AS the Centre for Advanced Journalism’s new director, Margaret Simons will be required to report at least once every two months to the steering committee, whose job it is to examine “activities and resources”. They could be very interesting meetings, given the presence of the Parkville Asylum’s Professor Barbara Creed, whose interests are at some remove from what the man on the Clayton omnibus might regard as the normal concerns of work-a-day journalism education – straight-bat accountings of the day’s events, commentary and opinion clearly labeled as such and, if time permits, perhaps a few pointers on the reporting of what transpires in courtrooms.
Professor Creed may well take a passionate interest in those practical topics, and let us hope that is the case, as the temptation for the steering committee to veer into po-mo cultural criticism from a feminist perspective, her stock in trade, might produce quite a few distractions.
Picture the possible scene. There is Margaret Simons, earnestly making the case for instructing students in the art of placing fraudulent stories in conservative magazines, when some chance remark prompts Professor Creed to digress. It might be no more than an innocuous reference to the wolfish Rupert Murdoch’s ravaging of the Australian sheeple, and how the low standing of the Gillard government is all that jackbooted propagandist’s doing.
“Wolf? Wolf?”one can almost hear Professor Creed cry. “Why, that settles it! Before we send our graduates into the world they simply must be immersed in Phallic Panic, my study of horror films and the transgressive erosion of patriarchal penis reverence.”
A work of fearless insight, Professor Creed won the praise of cineaste Anneke Smelik, a reviewer particularly taken with the book’s revelations about Freddy Kruger. The uneducated may see that the villain of Nightmare on Elm Street and its sequels as no more than an example of Hollywood schlock, perhaps absorbing the series’ one and only message as a reminder that it is unwise for the nubile to shower, as the hacking generally begins not long after the hot water has begun to flow. Professor Creed goes much, much deeper:
Creed “claims that [Kruger] ‘reveals the dysfunctional nature of the patriarchal family unit’. Freddy is a male spectre, but his most uncanny characteristic is that he keeps the souls of his victims trapped inside his body; he is, as it were, pregnant with his victims. This makes him also a womb monster and not only the image of the bad, castrating father.
If Margaret Simons has a jot of sense, and her progress through academia suggests that to be the case, she will secure the steering committee’s support by announcing her admiration for another of Creed’s breakthrough analyses -- “Freud’s Wolf Man, or the Tale of Granny’s Furry Phallus”, which explains cinema’s many werewolves as metaphors for the animalistic savagery that surges just below the skin of your typical man.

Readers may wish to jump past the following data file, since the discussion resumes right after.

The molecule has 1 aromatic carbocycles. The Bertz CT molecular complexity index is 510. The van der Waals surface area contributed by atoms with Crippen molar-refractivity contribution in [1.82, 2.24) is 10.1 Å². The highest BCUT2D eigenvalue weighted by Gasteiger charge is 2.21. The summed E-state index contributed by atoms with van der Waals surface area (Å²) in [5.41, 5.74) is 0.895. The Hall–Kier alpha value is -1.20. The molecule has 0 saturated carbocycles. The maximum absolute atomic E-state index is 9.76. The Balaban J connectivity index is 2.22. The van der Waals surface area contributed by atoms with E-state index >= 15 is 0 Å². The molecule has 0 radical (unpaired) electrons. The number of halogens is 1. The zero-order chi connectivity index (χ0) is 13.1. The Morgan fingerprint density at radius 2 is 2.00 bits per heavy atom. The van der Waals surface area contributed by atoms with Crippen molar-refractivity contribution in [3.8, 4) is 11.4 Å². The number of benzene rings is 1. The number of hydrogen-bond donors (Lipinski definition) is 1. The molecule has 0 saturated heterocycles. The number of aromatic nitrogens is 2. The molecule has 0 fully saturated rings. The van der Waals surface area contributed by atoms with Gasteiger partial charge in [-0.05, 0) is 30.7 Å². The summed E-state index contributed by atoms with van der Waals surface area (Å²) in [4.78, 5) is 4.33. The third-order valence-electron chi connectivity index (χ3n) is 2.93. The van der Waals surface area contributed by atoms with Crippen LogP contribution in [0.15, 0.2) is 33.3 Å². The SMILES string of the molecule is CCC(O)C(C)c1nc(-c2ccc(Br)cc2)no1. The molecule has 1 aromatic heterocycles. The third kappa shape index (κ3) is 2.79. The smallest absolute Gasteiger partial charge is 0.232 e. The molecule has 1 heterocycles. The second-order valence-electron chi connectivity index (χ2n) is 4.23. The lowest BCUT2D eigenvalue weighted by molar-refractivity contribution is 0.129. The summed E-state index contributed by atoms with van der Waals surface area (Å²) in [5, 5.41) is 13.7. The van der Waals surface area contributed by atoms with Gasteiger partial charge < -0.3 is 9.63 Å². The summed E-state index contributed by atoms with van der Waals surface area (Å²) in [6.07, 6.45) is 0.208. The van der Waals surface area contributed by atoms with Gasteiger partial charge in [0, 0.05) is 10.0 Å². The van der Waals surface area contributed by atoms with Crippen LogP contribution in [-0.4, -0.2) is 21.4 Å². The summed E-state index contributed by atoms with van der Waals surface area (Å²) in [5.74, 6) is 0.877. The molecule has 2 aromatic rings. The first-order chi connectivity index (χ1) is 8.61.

You can get a preview of the book here, including the chapters on Dracula as “menstrual monster” and Professor Creed’s thoughts on bestiality in Fear of Fur.
None of this will be of much interest to members of the public who have given up on mainstream journalism in general and newspapers in particular. But for soon-to-be graduates whose hope it is to secure positions at Fairfax or the ABC, it might be a good idea to swot up on the topics and perspectives that so fascinate their teachers
UPDATE: If discussions about the education of journalists do get waylaid by too much talk of monstrous male pregnancies, Margaret Simons can look to the second of the steering committee's three members, Associate Professor Adrian Little, to get the chatter back to basics In addition to heading the University's school of Social & Political Science, he is, without a doubt, the go-to man for clear, uncluttered writing -- one of those skills some journalists must still find quite useful.
Here is the abstract of a paper, co-written by Little and Michael Crozier, "Disagreeable democracy: Deliberation, conflict and communication in contemporary democratic practice".
In recent decades Western democracies have been tested by diverse and competing societal demands, generating a range of legitimacy issues, often described as the democratic deficit. Prominent among the scholarly diagnoses of this situation is the idea of deliberative democracy—an appeal to rational procedures of deliberation based on the normative horizons of inclusiveness and consensus. This paper considers the general assumptions of the deliberative democracy model and asks whether certain grammars of political expression are foreclosed by these assumptions. For instance, does the emphasis on rational deliberation too easily discount the role of expressive and embodied modes of communication in current democratic practice? Does the norm of rational consensus miscast ‘conflict’ as simply communicative failure without considering the constitutive role it may play? The paper investigates these types of questions, critically unpacking the theoretical manoeuvres involved and their implications for political analysis. The argument of the paper is that in order to provide a more adequate account of the political for contemporary conditions, both on analytical and normative levels, there needs to be greater attention paid to the ongoing role of conflict transformation, expressive modes and disagreement in modern democratic polities.If you enjoyed that, the 5,000-or-so words that follow are even more enlightening.